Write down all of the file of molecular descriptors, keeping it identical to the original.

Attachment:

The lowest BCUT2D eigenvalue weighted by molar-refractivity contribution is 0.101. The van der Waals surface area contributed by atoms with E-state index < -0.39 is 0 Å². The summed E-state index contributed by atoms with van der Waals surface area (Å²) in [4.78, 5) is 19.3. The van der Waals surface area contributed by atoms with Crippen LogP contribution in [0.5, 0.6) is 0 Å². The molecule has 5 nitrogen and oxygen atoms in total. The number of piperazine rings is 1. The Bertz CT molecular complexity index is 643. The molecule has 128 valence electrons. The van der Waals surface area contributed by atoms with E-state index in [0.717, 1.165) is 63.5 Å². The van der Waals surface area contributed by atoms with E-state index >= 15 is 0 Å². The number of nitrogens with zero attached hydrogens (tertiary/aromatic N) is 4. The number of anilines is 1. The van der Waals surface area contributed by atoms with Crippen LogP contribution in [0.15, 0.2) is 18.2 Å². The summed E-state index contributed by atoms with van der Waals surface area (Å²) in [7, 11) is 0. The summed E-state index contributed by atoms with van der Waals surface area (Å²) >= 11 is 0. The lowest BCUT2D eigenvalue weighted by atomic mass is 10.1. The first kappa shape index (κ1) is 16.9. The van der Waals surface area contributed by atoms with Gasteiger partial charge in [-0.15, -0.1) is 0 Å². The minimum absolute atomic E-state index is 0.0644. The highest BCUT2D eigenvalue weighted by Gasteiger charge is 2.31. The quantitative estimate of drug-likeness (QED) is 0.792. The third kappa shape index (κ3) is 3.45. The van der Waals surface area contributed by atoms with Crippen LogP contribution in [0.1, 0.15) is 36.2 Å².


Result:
The lowest BCUT2D eigenvalue weighted by molar-refractivity contribution is 0.101. The van der Waals surface area contributed by atoms with E-state index < -0.39 is 0 Å². The summed E-state index contributed by atoms with van der Waals surface area (Å²) in [4.78, 5) is 19.3. The van der Waals surface area contributed by atoms with Crippen LogP contribution in [0.5, 0.6) is 0 Å². The molecule has 5 nitrogen and oxygen atoms in total. The number of piperazine rings is 1. The Bertz CT molecular complexity index is 643. The molecule has 128 valence electrons. The van der Waals surface area contributed by atoms with E-state index in [0.717, 1.165) is 63.5 Å². The van der Waals surface area contributed by atoms with E-state index >= 15 is 0 Å². The number of nitrogens with zero attached hydrogens (tertiary/aromatic N) is 4. The number of anilines is 1. The van der Waals surface area contributed by atoms with Crippen LogP contribution in [0.15, 0.2) is 18.2 Å². The summed E-state index contributed by atoms with van der Waals surface area (Å²) in [7, 11) is 0. The summed E-state index contributed by atoms with van der Waals surface area (Å²) >= 11 is 0. The lowest BCUT2D eigenvalue weighted by atomic mass is 10.1. The first kappa shape index (κ1) is 16.9. The van der Waals surface area contributed by atoms with Gasteiger partial charge in [-0.15, -0.1) is 0 Å². The minimum absolute atomic E-state index is 0.0644. The highest BCUT2D eigenvalue weighted by Gasteiger charge is 2.31. The quantitative estimate of drug-likeness (QED) is 0.792. The third kappa shape index (κ3) is 3.45. The van der Waals surface area contributed by atoms with Crippen LogP contribution in [0.1, 0.15) is 36.2 Å².